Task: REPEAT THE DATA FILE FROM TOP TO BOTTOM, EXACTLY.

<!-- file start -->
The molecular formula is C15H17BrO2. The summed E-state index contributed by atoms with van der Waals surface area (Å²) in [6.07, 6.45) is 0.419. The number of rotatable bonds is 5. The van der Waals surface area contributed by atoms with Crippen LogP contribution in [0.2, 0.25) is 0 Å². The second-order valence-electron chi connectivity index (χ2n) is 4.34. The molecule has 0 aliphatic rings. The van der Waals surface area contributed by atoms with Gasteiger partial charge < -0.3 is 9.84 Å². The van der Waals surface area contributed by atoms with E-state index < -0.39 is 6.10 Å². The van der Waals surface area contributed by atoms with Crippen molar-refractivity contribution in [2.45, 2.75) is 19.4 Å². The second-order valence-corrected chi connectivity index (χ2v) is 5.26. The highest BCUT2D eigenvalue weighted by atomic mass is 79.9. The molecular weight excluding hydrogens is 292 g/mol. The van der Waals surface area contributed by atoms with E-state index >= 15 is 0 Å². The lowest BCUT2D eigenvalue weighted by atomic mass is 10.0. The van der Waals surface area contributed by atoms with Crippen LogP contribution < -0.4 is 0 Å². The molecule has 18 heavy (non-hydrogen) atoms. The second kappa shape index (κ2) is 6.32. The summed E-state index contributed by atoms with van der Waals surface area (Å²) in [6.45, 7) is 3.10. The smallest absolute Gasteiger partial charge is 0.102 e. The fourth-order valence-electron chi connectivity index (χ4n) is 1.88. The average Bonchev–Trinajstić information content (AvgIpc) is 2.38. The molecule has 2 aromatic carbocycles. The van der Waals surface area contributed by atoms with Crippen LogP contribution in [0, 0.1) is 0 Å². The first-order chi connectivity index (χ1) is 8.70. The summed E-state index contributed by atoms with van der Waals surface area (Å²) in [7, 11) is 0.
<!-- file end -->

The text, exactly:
The molecular formula is C15H17BrO2. The summed E-state index contributed by atoms with van der Waals surface area (Å²) in [6.07, 6.45) is 0.419. The number of rotatable bonds is 5. The van der Waals surface area contributed by atoms with Crippen LogP contribution in [0.2, 0.25) is 0 Å². The second-order valence-electron chi connectivity index (χ2n) is 4.34. The molecule has 0 aliphatic rings. The van der Waals surface area contributed by atoms with Gasteiger partial charge < -0.3 is 9.84 Å². The van der Waals surface area contributed by atoms with E-state index < -0.39 is 6.10 Å². The van der Waals surface area contributed by atoms with Crippen molar-refractivity contribution in [2.45, 2.75) is 19.4 Å². The second-order valence-corrected chi connectivity index (χ2v) is 5.26. The highest BCUT2D eigenvalue weighted by atomic mass is 79.9. The molecular weight excluding hydrogens is 292 g/mol. The van der Waals surface area contributed by atoms with E-state index >= 15 is 0 Å². The lowest BCUT2D eigenvalue weighted by atomic mass is 10.0. The van der Waals surface area contributed by atoms with Crippen LogP contribution < -0.4 is 0 Å². The molecule has 18 heavy (non-hydrogen) atoms. The second kappa shape index (κ2) is 6.32. The summed E-state index contributed by atoms with van der Waals surface area (Å²) in [6.45, 7) is 3.10. The smallest absolute Gasteiger partial charge is 0.102 e. The fourth-order valence-electron chi connectivity index (χ4n) is 1.88. The average Bonchev–Trinajstić information content (AvgIpc) is 2.38. The molecule has 2 aromatic carbocycles. The van der Waals surface area contributed by atoms with Crippen LogP contribution in [0, 0.1) is 0 Å². The first-order chi connectivity index (χ1) is 8.70. The summed E-state index contributed by atoms with van der Waals surface area (Å²) in [7, 11) is 0.